Music takes on a twofold meaning in Go Tell It on the Mountain: depending on the genre, music represents both morality and immorality, redemption and sin. On the one hand, hymns and gospel songs—artifacts of religion—represent spiritual purity and moral perfection. The novel’s title is a reference to a popular African American spiritual song, and the novel’s characters are brought closer to God through songs and music. Music is a major part of church and tarry services at the Temple of the Fire Baptized, and even when Florence has forgotten how to pray, she can still remember the words to her mother, Rachel’s, favorite gospel song, “Standing in the Need of Prayer.” The music of the Temple of the Fire Baptized has “been with John, so it seemed, since he had first drawn breath,” and it “caused him to believe in the presence of the Lord.” But John only reluctantly sings in church and refuses to clap or dance; he believes himself a sinner and thus doesn’t think he has the “right to sing or rejoice,” further suggesting that religious songs represent spiritual and moral purity in the novel.
As gospel music and hymns are symbolic of God and religion, jazz music and rhythm and blues are symbolic of sin and immorality. The “sinners” who frequent the whiskey houses and gin joints near John’s Harlem church listen to the blues, and blues music is frequently associated with “harlots” and whorehouses in the novel. Frank, Florence’s ex-husband, who was, according to Florence, “determined to live and die a common [n_____],” “drank too much” and “sang the blues”—from Florence’s perspective, Frank’s penchant for the blues was reflective of his immorality.
However, despite what his characters may think, Baldwin forces his readers to reevaluate “sinners” in relation to popular stereotypes of immorality, like listening to the blues or jazz, and suggests that this music isn’t sinful in and of itself. Baldwin frequently references the spiritual song, “I Looked Down the Line (And I Wondered),” by Sister Rosetta Tharpe. Sister Tharpe’s unique blend of gospel and the blues was wildly popular in the 1930s and ‘40s, and she was one of the very first cross-over acts, successfully performing her spiritual songs at jazz clubs and dance halls across America. Through references to the music of Sister Tharpe and others, Baldwin suggests that one can be both moral and sing the blues.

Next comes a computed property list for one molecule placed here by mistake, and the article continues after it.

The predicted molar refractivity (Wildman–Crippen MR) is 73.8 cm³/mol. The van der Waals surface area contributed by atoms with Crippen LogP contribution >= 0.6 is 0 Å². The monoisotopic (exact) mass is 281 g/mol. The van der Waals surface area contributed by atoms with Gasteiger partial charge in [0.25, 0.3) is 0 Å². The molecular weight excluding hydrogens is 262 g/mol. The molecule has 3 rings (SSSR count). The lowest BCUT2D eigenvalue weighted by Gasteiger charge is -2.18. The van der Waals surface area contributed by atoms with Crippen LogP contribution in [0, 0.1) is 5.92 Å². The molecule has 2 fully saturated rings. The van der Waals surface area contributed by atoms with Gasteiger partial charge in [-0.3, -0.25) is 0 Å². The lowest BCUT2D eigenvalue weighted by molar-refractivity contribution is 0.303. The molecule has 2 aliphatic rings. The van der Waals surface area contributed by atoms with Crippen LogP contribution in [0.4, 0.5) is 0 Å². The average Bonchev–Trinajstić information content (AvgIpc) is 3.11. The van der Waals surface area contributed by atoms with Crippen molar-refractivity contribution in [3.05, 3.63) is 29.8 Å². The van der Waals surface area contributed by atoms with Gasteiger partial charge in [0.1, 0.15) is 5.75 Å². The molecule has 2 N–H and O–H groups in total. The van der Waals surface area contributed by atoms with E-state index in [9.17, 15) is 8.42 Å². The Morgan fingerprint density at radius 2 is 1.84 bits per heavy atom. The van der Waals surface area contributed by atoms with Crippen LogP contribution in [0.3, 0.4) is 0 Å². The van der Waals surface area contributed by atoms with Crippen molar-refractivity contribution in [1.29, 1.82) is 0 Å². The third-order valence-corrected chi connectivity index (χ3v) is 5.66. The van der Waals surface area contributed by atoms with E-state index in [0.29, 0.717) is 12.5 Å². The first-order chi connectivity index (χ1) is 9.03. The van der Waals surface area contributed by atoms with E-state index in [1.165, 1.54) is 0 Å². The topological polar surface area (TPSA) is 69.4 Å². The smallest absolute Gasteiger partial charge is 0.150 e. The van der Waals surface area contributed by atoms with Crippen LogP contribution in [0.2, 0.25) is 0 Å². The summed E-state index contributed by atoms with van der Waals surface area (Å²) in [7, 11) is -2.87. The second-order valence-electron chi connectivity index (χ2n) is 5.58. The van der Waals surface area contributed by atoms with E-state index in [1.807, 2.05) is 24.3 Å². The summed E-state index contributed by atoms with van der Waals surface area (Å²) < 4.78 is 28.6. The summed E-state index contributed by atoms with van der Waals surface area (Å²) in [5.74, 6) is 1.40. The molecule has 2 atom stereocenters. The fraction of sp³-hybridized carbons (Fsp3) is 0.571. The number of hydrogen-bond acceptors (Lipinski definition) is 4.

Music Quotes in Go Tell It on the Mountain
I looked down the line,
And I wondered.
It seemed that he could not breathe, that his body could not contain this passion, that he would be, before their eyes, dispersed into the waiting air. His hands, rigid to the very fingertips, moved outward and back against his hips, his sightless eyes looked upward, and he began to dance. Then his hands closed into fists, and his head snapped downward, his sweat loosening the grease that slicked down his hair; and the rhythm of all the others quickened to match Elisha’s rhythm; his thighs moved terribly against the cloth of his suit, his heels beat on the floor, and his fists moved beside his body as though he were beating his own drum. And so, for a while, in the center of the dancers, head down, fists beating, on, on, unbearably, until it seemed the walls of the church would fall for very sound; and then, in a moment, with a cry, head up, arms high in the air, sweat pouring from his forehead, and all his body dancing as though it would never stop. Sometimes he did not stop until he fell—until he dropped like some animal felled by a hammer—moaning, on his face.